Apple employees sue saying female workers are ‘systematically’ paid less than men

Apple employees sue saying female workers are ‘systematically’ paid less than men

Apple “systematically” underpaid women compared to their male counterparts, a potential class action lawsuit from a pair of employees alleges.

The suit, filed in San Francisco state court on Thursday, argues that the tech giant’s hiring practices and performance-review system both lead to women being paid less than men for the same work.

The action alleges that more than 12,000 current and former Apple employees could qualify as part of the lawsuit if it’s certified.

One of the plaintiffs, Justina Jong, said she was motivated to join the suit when she found a male co-worker’s W2 tax form left on a printer and saw he was being paid substantially more for similar work.

“I noticed that he was being paid almost $10,000 more than me, even though we performed substantially similar work. This revelation made me feel terrible,” Jong said in a statement.

The lawsuit argues that the discrepancies begin in the hiring process.

Prior to 2018, the company allegedly asked prospective hires about their previous salaries to set pay levels. Following a state law barring the practice, Apple then began asking candidates to share salary expectations as a benchmark.

Both systems, according to the suit, yield lower salaries for women.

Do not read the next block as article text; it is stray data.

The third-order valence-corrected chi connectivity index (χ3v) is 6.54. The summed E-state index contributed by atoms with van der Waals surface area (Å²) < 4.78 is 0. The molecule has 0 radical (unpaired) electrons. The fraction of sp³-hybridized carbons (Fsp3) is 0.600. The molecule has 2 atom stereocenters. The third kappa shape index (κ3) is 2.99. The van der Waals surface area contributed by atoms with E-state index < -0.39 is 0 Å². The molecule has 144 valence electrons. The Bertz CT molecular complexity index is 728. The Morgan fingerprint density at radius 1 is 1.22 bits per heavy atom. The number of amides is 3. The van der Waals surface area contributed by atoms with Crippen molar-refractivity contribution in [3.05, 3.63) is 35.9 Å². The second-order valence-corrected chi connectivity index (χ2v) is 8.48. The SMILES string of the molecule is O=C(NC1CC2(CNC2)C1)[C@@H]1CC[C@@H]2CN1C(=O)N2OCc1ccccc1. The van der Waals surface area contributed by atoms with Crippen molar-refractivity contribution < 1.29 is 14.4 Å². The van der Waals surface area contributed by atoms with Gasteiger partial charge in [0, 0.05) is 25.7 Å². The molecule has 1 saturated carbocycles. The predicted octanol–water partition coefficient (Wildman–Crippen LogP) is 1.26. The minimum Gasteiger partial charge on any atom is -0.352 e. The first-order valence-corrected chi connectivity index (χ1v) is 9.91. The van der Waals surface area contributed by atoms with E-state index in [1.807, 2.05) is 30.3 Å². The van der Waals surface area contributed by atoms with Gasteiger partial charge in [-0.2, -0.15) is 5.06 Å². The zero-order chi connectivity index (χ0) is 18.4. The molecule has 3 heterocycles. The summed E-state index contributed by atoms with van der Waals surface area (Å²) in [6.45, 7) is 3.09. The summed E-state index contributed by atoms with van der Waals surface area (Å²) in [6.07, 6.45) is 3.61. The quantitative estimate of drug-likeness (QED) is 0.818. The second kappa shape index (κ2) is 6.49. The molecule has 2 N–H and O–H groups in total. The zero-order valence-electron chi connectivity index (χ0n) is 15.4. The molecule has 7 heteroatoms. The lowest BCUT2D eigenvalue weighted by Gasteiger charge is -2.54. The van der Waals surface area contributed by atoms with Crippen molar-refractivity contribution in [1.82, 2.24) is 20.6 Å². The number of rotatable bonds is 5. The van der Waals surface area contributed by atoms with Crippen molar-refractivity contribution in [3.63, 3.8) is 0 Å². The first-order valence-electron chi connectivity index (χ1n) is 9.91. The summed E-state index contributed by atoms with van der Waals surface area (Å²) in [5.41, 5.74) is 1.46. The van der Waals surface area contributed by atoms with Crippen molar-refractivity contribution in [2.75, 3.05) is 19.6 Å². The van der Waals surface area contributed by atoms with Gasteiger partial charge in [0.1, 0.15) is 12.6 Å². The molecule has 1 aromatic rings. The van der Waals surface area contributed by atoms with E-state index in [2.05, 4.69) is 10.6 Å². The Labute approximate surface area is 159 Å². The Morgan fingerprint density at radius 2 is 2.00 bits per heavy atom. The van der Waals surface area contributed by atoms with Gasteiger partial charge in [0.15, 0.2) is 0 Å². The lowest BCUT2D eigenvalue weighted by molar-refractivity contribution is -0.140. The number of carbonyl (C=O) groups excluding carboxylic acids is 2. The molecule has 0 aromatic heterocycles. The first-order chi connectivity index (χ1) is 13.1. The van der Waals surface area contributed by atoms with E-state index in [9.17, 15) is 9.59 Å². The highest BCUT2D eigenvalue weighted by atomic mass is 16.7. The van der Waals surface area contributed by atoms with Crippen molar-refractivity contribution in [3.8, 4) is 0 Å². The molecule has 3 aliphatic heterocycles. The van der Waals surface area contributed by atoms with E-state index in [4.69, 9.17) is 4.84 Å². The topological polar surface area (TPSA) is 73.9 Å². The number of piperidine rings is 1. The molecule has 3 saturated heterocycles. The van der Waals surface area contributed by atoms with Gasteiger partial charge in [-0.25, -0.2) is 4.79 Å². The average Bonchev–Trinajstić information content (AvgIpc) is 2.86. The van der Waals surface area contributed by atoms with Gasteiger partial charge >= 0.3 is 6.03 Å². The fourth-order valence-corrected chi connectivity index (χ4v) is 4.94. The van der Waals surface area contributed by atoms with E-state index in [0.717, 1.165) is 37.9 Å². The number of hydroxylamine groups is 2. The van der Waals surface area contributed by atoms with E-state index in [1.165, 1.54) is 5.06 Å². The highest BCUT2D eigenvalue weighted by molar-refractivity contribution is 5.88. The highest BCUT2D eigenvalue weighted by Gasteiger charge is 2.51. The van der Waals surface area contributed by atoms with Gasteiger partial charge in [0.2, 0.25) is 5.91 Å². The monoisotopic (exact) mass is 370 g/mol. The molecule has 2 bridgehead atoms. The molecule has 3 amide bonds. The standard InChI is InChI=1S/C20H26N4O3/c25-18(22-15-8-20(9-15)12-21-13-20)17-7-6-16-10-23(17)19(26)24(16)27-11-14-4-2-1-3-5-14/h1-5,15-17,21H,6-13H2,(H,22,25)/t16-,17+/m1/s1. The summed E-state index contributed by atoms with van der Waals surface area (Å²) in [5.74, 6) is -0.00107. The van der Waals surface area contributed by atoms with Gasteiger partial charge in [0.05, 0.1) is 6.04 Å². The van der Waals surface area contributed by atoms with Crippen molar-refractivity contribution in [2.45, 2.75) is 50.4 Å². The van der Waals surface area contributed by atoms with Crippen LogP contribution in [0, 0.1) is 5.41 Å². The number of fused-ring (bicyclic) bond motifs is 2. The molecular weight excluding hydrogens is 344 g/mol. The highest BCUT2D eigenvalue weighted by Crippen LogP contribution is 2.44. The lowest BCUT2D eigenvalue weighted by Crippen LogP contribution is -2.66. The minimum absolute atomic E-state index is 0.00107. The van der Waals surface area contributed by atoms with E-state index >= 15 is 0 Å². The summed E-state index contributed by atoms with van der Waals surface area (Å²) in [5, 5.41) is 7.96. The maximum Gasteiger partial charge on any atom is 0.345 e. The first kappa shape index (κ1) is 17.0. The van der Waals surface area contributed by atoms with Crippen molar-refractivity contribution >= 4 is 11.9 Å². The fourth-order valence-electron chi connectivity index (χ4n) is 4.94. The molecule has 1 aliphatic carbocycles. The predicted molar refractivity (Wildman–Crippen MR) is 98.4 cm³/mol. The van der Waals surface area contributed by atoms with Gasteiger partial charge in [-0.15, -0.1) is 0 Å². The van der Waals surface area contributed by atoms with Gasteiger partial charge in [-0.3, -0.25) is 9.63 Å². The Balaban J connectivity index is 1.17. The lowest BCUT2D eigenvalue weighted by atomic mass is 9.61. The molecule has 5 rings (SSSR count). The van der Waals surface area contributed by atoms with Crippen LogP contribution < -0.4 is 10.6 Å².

“If you do pay women less, you can’t defend it by saying they were willing to take less money,” said James Finberg, one of the plaintiffs’ attorneys., told The Wall Street Journal.

Apple maintains it has achieved pay equity since 2017.

The Independent has contacted the company for comment.

The suit also alleges that the company’s performance review system is biased and gives men inflated scores on subjective metrics like teamwork and leadership.

In 2022, female Apple employees told The Financial Times they were victims of sexual abuse and bullying, and met with an apathetic response from the company’s HR department. (In response to the investigation, the company said at the time it thoroughly investigates all misconduct allegations and strives to create “an environment where employees feel comfortable reporting any issues.”)

The year before, employees launched the #AppleToo campaign to raise awareness about what they said was discrimination, racism, and sexism at the company, modeling their efforts on the larger #MeToo movement and its emphasis on exposing gender-based abuse in a variety of settings.

Apple isn’t the first major tech company to be hit with such a suit.

In 2022, Google paid $118m to settle a class-action suit accusing it of pay discrimination against female employees.

This year, Oracle paid $25m to settle an equal pay case of its own.